The Sutton Case: The First Franco-Australian Foray into Blackbirding

Karin Speedy*

*Corresponding author for this work

Research output: Contribution to journalArticlepeer-review

8 Citations (Scopus)


In 1858, a scandal rocked Sydney - the captain and the owner of the Sydney-based barque Sutton were accused of kidnapping 65 Pacific Islanders to sell to sugar planters on the Indian Ocean island of Reunion. While Dorothy Shineberg highlighted this incident in a 1984 publication, she based her story on official documents located in the French and British archives and, understandably, largely portrayed it as a diplomatic dispute between the colonial powers. This paper revisits this notorious yet little known episode, taking into account the press coverage the affair received in Australia as well as the archival correspondence. It repositions the narrative in the complex colonial space of Sydney, where culpability was very much tied to local politics, class and notions of nationality. Set against the backdrop of the British anti-slavery laws, it considers the implications of this affair on future recruiting ventures in the region, including the introduction of indentured labour to Australia in 1863.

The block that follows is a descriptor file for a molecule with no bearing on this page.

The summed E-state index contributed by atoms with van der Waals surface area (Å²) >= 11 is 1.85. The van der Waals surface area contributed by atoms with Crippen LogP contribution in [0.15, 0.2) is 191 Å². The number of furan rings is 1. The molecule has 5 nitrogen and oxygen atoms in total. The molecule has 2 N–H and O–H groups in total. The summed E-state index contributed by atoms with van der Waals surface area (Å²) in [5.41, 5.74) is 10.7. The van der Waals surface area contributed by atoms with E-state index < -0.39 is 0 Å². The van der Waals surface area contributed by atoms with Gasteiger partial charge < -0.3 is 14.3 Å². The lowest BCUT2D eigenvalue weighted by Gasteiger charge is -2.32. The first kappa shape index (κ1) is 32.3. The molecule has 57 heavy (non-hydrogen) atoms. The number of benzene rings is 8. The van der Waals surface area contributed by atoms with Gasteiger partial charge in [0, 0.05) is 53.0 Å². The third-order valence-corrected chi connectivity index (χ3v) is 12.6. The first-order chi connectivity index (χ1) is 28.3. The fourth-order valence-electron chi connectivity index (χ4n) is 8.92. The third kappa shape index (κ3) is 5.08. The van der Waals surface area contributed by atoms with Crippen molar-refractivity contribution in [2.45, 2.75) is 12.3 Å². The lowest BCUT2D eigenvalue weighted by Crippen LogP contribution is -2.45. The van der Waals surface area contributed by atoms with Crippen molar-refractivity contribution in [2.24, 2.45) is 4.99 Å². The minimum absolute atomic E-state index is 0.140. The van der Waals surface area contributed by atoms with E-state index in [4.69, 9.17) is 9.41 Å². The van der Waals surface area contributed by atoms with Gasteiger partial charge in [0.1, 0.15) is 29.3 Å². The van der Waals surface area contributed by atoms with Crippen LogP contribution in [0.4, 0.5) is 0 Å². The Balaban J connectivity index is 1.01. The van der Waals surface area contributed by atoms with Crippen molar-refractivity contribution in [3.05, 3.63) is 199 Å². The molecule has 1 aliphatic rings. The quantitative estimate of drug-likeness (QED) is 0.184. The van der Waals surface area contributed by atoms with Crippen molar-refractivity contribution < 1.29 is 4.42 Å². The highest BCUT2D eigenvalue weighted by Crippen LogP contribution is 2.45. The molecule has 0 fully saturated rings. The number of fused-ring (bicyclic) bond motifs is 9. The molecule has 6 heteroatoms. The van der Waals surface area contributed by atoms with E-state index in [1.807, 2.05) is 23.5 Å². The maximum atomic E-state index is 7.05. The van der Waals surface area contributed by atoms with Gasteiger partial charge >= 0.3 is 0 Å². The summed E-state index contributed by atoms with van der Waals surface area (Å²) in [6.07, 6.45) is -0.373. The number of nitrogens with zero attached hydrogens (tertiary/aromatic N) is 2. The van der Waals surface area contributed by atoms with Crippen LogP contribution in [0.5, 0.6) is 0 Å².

Original languageEnglish
Pages (from-to)344-364
Number of pages21
JournalJournal of Pacific History
Issue number3
Publication statusPublished - 3 Jul 2015


  • blackbirding
  • Pacific labour trade
  • indentured labour
  • slavery
  • Australian history
  • Pacific history
  • Indian Ocean history
  • Reunion Island


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